Taking indigenous theory seriously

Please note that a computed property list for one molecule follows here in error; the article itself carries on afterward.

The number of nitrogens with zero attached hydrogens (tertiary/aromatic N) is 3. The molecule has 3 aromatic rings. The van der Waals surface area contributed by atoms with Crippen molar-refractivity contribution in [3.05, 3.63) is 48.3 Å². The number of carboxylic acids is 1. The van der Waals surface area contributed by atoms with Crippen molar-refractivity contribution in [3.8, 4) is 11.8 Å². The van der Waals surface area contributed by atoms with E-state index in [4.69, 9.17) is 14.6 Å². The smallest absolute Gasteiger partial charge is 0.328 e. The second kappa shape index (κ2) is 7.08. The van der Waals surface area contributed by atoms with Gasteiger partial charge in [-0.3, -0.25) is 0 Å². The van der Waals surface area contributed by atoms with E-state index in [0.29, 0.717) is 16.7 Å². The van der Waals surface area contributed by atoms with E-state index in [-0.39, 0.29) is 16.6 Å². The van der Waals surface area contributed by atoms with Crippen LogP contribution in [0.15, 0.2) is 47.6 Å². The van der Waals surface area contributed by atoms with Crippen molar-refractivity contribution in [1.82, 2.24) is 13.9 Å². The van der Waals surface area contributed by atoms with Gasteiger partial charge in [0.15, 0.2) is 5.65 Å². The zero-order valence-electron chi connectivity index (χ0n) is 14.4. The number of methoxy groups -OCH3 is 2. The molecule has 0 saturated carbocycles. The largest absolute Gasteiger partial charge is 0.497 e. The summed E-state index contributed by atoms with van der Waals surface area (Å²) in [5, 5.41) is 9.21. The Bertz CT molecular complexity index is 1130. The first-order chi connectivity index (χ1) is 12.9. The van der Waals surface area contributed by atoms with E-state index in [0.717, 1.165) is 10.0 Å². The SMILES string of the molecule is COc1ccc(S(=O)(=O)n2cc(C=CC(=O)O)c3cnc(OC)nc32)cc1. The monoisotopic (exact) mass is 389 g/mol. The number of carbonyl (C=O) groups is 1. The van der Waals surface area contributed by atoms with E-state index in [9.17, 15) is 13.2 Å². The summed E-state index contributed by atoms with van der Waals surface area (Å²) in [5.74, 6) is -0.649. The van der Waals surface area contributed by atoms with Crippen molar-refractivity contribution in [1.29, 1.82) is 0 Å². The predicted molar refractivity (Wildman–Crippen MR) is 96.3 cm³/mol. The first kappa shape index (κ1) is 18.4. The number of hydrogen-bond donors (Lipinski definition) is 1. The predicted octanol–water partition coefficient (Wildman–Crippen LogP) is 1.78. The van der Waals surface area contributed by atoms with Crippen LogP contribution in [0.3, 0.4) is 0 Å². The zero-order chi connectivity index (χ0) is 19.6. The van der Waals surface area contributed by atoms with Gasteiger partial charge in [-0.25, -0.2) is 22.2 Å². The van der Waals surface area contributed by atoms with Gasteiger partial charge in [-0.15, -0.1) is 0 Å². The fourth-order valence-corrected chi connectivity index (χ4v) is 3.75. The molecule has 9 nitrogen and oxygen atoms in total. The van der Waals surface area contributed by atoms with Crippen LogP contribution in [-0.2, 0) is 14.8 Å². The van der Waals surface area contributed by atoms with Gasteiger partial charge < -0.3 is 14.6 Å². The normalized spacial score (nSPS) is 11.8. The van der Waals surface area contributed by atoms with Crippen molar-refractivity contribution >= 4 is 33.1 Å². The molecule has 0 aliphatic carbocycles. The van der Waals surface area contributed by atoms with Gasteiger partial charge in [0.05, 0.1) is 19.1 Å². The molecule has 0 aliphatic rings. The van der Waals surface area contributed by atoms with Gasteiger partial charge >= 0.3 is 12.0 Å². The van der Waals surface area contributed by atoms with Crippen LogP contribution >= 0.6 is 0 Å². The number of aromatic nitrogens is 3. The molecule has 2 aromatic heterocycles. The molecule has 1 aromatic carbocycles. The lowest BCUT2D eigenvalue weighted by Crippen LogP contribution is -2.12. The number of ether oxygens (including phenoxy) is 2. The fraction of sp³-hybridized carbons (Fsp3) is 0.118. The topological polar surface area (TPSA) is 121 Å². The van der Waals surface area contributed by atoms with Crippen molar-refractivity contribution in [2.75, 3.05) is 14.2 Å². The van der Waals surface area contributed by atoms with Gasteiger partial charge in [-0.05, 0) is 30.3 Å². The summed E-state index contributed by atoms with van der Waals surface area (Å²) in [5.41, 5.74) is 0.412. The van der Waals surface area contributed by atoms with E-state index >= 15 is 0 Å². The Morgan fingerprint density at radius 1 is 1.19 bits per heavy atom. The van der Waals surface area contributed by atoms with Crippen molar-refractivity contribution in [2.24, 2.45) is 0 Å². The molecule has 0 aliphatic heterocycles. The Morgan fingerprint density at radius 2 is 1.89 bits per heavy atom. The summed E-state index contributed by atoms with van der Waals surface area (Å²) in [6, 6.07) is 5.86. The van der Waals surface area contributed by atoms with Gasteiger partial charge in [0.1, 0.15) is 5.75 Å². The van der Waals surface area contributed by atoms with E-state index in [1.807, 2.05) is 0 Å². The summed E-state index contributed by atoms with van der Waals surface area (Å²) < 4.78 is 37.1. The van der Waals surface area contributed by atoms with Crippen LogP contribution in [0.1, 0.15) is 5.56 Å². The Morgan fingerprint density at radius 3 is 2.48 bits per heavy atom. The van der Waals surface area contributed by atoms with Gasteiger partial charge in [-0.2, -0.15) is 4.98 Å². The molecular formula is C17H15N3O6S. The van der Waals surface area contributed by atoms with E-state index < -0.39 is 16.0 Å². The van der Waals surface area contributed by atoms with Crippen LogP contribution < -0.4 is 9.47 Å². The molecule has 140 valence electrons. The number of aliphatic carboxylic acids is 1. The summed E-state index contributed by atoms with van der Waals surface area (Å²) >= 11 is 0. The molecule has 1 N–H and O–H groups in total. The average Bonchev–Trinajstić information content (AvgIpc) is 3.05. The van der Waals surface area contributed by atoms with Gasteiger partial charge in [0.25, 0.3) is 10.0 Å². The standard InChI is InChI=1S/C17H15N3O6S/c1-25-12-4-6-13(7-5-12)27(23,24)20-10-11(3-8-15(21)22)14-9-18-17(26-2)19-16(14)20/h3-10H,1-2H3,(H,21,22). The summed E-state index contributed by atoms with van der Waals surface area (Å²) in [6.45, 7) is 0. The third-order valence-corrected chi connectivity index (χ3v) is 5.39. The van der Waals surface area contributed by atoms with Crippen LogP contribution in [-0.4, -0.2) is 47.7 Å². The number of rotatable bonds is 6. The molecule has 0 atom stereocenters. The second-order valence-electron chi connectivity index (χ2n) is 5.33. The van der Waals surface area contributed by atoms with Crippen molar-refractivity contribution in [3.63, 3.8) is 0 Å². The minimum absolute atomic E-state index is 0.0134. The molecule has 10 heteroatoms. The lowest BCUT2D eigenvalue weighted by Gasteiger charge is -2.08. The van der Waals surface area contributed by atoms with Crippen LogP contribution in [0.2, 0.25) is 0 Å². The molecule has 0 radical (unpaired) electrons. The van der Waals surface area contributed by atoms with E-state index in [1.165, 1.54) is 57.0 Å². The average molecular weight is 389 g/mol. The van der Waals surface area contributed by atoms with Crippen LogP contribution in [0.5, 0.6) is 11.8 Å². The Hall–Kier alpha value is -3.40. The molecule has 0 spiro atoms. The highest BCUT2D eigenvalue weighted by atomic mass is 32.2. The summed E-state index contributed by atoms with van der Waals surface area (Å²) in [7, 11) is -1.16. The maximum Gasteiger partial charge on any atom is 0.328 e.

Taking indigenous theory seriously means treating indigenous theory as theory, not data. Doing so will enhance its power to expand our understanding of archaeological objects and of archaeology more generally. This paper explores and employs the Maori concept of whakapapa, a concept both superficially similar to, yet fundamentally different from the genealogical and evolutionary concepts so prevalent in archaeological thinking and writing. Importantly, whakapapa offers a more open approach to connectedness than Western genealogical approaches. In addition, because the telling of any whakapapa takes place in response to a specific context and objective, it is intrinsically ethically and morally engaged. Using the concept of whakapapa the chapter explores eighteen Maori rei niho, chevron whalebone pendants, about which little conventional archaeological information is available.